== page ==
Posted: June 21st, 2021
Management accounting basically consists of conveying financial information to management. Classification of costs, which are an integral and frequently used term in such discipline, is ideal because it helps in the analysis and presentation of such information. To be valuable information has to be understandable, relevant and reliable. By dividing and defining costs one can comprehend more the expenditure that ought to be included and examined in the situation at hand. Product Costs These are costs identifiable to the product purchased or manufactured.
Indeed in manufacturing enterprises product costs form part of the production cost of goods completed and are included in the stock value for finished products or work in progress. For example, the product costs for a paint sprayer would include metal frame and head bolts costs. Period Costs Unlike product costs, period costs as their name imply are expenses that once sustained will not render any future economic benefits. Therefore they are written off in the income statement in the period when incurred. They are thus not included in the stock valuation.
Examples of period costs that come to mind are electricity paid and factory cleaning costs. Variable Costs Variable costs are costs that vary in direct proportion with the units manufactured. In management accounting variable costs are frequently measured on a per unit basis due to their behavior with the units produced. Two main variable costs that are normally incurred in the production process are direct material and direct labor costs. There are two types of costs that fall under the category variable costs, which are direct and indirect expenditure.
Direct costs are costs which vary in direct proportion with output and which can be traced to the particular product manufactured, like direct materials and labor. Indirect costs behave also in direct proportion to units produced but cannot be allotted to a particular product. Examples of this type of cost are electricity and indirect wages. Fixed Costs Fixed costs are not influenced by the production of goods. In fact fixed costs are incurred even if no production is performed.
For example, if the company is paying factory rent per month, such rent has to be paid irrespective of the number of units produced during the month. Stepped Fixed Costs Such costs tend to remain fixed in the short-term, but in the long run they may change in response to movement in certain variables and then set at another fixed rate. For instance, the supervisor’s salary is fixed for the first year in accordance to the contract signed. However, after one year the supervisor may attain an increment leading to an increase in his wage, stepping up such fixed expenditure. Semi-variable Costs
Semi-variable costs consist of expenses that comprise both a fixed and a variable element in them. A typical example of a semi-variable cost is telephone expenditure. The telephone cost comprises a rental cost, which is fixed in nature and never changes. This is however added up with charges made in line with the number of calls undertaken. Such charges fall under the category of variable costs because they behave in line with the calls made. In cost and management accounting these two elements are frequently separate in business evaluations by adopting techniques like the high low method.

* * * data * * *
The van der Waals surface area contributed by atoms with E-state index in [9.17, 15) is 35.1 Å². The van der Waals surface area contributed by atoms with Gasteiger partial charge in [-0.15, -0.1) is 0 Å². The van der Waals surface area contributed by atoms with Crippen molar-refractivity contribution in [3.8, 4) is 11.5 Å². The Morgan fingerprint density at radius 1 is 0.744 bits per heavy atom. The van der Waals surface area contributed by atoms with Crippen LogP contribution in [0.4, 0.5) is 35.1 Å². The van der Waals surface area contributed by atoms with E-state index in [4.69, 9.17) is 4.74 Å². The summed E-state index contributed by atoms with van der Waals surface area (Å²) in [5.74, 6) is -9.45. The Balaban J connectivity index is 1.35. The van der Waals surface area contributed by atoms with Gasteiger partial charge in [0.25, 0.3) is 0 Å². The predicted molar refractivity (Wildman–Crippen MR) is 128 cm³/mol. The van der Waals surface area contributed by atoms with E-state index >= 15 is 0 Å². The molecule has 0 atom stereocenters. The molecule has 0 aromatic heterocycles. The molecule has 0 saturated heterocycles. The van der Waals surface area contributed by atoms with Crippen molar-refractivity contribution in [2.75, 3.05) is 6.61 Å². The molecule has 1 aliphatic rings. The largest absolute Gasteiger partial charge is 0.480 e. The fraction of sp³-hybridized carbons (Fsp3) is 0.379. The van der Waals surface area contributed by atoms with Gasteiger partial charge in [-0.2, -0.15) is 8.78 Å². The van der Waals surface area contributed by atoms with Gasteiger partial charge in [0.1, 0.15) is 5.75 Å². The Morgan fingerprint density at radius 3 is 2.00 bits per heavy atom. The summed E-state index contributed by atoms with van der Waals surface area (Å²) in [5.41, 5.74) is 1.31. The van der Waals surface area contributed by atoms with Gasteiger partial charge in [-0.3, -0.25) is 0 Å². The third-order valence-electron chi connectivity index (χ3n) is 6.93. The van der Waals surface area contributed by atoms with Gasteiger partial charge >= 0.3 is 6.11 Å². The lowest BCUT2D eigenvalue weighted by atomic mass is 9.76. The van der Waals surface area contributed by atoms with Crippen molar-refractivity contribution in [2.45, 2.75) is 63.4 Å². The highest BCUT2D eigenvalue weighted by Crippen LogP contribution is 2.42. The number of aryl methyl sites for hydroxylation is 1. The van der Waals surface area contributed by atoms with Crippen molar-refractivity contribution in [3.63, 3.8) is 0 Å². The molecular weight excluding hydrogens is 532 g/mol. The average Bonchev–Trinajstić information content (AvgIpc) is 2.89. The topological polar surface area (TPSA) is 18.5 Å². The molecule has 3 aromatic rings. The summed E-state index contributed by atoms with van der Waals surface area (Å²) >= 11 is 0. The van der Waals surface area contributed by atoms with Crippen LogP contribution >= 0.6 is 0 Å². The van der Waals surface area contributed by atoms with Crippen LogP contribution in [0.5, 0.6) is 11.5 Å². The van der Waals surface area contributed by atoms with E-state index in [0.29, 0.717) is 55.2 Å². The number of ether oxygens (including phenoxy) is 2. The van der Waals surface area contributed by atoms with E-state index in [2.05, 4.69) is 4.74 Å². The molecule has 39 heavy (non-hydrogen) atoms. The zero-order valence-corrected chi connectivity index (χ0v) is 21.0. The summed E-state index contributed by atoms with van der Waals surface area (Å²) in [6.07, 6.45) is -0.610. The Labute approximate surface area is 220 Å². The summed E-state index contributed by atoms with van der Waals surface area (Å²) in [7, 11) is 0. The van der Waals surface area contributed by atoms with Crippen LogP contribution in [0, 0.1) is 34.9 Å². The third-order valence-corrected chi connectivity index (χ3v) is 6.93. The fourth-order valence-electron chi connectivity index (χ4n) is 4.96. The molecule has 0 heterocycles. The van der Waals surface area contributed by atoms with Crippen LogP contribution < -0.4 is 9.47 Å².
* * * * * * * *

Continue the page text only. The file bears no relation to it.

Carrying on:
Relevant Costs One of the main aims of management accounting is provide valuable financial information to management to aid them in their decisions. Due to such importance certain costs where classified in line with their effect on the decision-making process. Relevant costs are costs that can be affected by the decision taken and are thus applicable and have to be included in the decision appraisal. In accountancy, relevant costs are commonly also referred to as differential cost. Both have the same meaning and application.
For example, if management is faced with the decision of either buying the product or manufacturing it, they should include the material and labor manufacturing costs as relevant costs because they will be affected by the decision taken. Sunk Costs Sunk costs are past costs which are not relevant for the decision and should be excluded in the valuation because they cannot be altered. For example, consultancy fees charged on an evaluation are sunk costs in the decision between the optimal alternative because they have already been incurred and cannot be changed.
Opportunity Cost This is the cost of the foregone alternative and is adopted in management accounting, especially when one is facing mutually exclusive projects. For instance, if an organization is appraising two projects and project B entails the disposal of the equipment at the end of its life. When assessing project A one should include the opportunity cost of the disposal proceeds lost if project A is chosen. Final Thought – Utility of Cost Information
The application of appropriate terms to different types of costs aid management in utilizing effectively the dual role of money for business operations. Such dual role comprises money as an economic factor of production and as a measure of economic performance. 838 WORDS References: ACCA Study Text (1999). Information for Control and Decision Making. Seventh Edition. London: BPP Publishing Limited. Drury C. (1996). Management and Cost Accounting. Fourth Edition. London: International Thomson Business Press. Lucey T. (2003). Management Accounting. Fifth Edition. Great Britain: Biddles Ltd.
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